This website is made possible by readers. I may earn a small commission when you buy through the links in this article at no extra cost to you. Learn more.
The Able Carry Daybreaker is the third backpack I'm reviewing from Able Carry (which means I've tried all their current offerings), and this is my favorite one so far.
- Price $126 from ablecarry.com
Buy through this link for 10% off your entire order (once per shopper)
- Material 210D Ripstop Nylon (black) or XPAC VX21 (grey)
- Weight 580g (1.28lb)
- Capacity 25 liters
- Dimensions Height: 50cm (19.7in) | Width: 26cm (10.2in) | Depth: 19cm (7.5in)
As much as I strive to be a minimalist when it comes to travel, I'm in a dilemma when deciding to bring an extra backpack just for daily carry, technically turning my one-bag travel into two-bag travel.
Using your main pack as your daily carry is the most minimal way to do things in the sense that you've got one less thing to carry. I've tried this on a few occasions, but never on trips that are more than a couple of weeks. When I spent three weeks traveling around Vietnam, the GORUCK GR1 (26 liters) was my only backpack. I dumped out my packing cubes into the hostel's locker before heading out.
But, depending on the size of your main pack, it might not be the best choice when balancing between the size and weight versus the capacity needs. Lugging around a huge backpack all day, especially when you need only about half the capacity, doesn't seem like the best way to go about your travel.
Even when I travel, I spend most of the afternoon at a cafe working my day job (that's how I pay for the trip), so I carry my laptop and accessories every day of the trip. I see these as necessities. I've considered tablets and tried even using only my phone to work, but I can't justify the loss in productivity.
The style of carrying I have in mind is that I wanted my daily carry to be comfortable enough to carry my digital nomad arsenal around, yet light and packable enough to stow into a bigger pack when I don't need it.
Up till recently, the TOM BIHN Daylight Backpack has been my daily carry of choice. But, based on the product specifications alone, the Able Carry Daybreaker looks like it can very well take its place.
I've tried both of Able Carry's other bags, the Thirteen Daybag and Daily Backpack, and while both are very well-made bags, the biggest reason I don't carry them often is the size. They look like a kid's pack on my 6 ft frame. So, I was nervous that the same would be the case with the Able Carry Daybreaker.
But to my relief, the size was perfect and even better sized than the other two packable backpacks I have, the TOM BIHN Daylight Backpack and the Matador Freerain24. It was in the magic “just right” spot for sizing, which is surprisingly uncommon.
The bag comes in two colors, grey and black. Since black is the only color I wear, I went for the black one. Interestingly, apart from just the color, Able Carry used different materials for each color. The grey version uses XPAC, while the black uses Cordura. While grey versions of Cordura do exist, the Cordura usually comes in black due to ease of dyeing thus lower in price. I can only speculate that it was chosen to keep the price affordable.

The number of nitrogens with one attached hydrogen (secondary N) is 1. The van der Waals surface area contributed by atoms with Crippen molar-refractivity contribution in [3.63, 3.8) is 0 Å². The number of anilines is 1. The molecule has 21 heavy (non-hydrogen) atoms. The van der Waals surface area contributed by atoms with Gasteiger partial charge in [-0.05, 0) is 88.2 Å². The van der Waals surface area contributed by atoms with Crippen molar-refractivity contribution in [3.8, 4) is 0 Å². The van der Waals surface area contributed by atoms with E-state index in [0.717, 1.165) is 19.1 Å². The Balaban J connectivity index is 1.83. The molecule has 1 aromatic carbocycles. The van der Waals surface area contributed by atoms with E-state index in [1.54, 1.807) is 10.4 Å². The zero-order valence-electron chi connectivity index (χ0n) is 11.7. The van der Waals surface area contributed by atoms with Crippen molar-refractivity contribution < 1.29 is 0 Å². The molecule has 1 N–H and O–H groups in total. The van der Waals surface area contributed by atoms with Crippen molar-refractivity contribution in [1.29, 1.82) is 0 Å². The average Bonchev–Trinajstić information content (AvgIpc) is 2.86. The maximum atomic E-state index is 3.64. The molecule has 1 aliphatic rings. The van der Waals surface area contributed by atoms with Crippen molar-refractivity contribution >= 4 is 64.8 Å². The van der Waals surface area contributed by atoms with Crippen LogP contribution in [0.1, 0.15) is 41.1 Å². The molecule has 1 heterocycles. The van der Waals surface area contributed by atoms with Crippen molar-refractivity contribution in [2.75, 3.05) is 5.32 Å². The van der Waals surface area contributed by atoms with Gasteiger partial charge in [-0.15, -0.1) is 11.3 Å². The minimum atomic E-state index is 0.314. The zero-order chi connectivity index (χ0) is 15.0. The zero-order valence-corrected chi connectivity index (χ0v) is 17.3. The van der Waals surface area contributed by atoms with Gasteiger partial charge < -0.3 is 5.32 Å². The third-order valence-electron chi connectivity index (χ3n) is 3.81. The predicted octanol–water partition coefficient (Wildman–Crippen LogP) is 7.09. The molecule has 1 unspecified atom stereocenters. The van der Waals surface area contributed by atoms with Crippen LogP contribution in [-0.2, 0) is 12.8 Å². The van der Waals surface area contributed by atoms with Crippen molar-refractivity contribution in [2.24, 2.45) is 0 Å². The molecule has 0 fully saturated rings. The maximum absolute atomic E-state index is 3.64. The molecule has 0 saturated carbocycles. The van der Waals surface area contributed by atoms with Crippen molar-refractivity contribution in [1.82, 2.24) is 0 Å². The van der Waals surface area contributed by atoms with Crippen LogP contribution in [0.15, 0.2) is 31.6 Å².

This used to be an ad.
But no one likes ads, so I got rid of them. If my articles helped you, I ask for your support so I can continue to provide unbiased reviews and recommendations. Every cent donated through Patreon will go into improving the quality of this site.
There are also different patterns across each material. The XPAC has a criss-cross pattern, while Cordura has a checkered pattern.
Like most backpacks made for travel, the design of the bag is ultra streamlined and minimalistic. There is an observation within the web design community that websites are slowly beginning to look more and more similar, and the same can be said for these backpacks. One day, every backpack will look the same, lest a few variations. The Able Carry Daybreaker is certainly no Tesla Cybertruck.
Even though there are details like extra handles, quick access pockets, and a water bottle slot on the exterior of the Daybreaker, they maintained the black color consistently across all the details, which makes it look very put together.
The branding has been kept to the minimum, with a spot UV print on the right shoulder strap and the bottom right of the face of the bag. The branding is black on black and can barely be noticed. They will have to remove the logo altogether if they try to reduce it further.
One of the ten principles of good design by Dieter Rams, the designer whose principles inspired the iPhone's designer, is that “Good design is unobtrusive.” This is why I have a deep respect for brands that practice restrain in their design instead of trying to plaster branding all over. This is also the basis for my own brand, SHADOWS.
“Products fulfilling a purpose are like tools. They are neither decorative objects nor works of art. Their design should therefore be both neutral and restrained, to leave room for the user's self-expression.”Dieter Rams
The padding in the back of the bag gives it a base structure, so it won't crumble down when not filled up, like other packable backpacks.
The face of the backpack is sewn with a slight pleat towards the top to create a more 3D shape, even with nothing inside.
I designed a thing.
I found a 100 year old company that would create these heirloom quality canisters for me. They are handmade and will keep your tea leaves, coffee beans or anything that you need dry for years to come.
or read review
If I were to nitpick, the fabric where the shoulder straps are attached seems to be separated from the padding, which creates a small droop. This makes it a little less sleek compared to ultra-high-end bags like the Veilance Nomin. Although, at that price point, they are clearly not to be compared.
There's also a deep stitch on the upper part of both shoulder straps that looks aesthetical but could be for some reinforcement.
Even though it's designed to be a lightweight backpack, the materials and design really elevated the backpack, making it look premium and ultra-durable (whether it is remains to be tested).
Interestingly, the materials differ in color, with the grey using XPAC and the black using Cordura. I've had plenty of experience with both of these materials.
Both materials are durable, water-resistant, and beautiful. Unless taken to the extreme, the choice between both of them is honestly down to a matter of preference, or more specifically, a matter of color preference.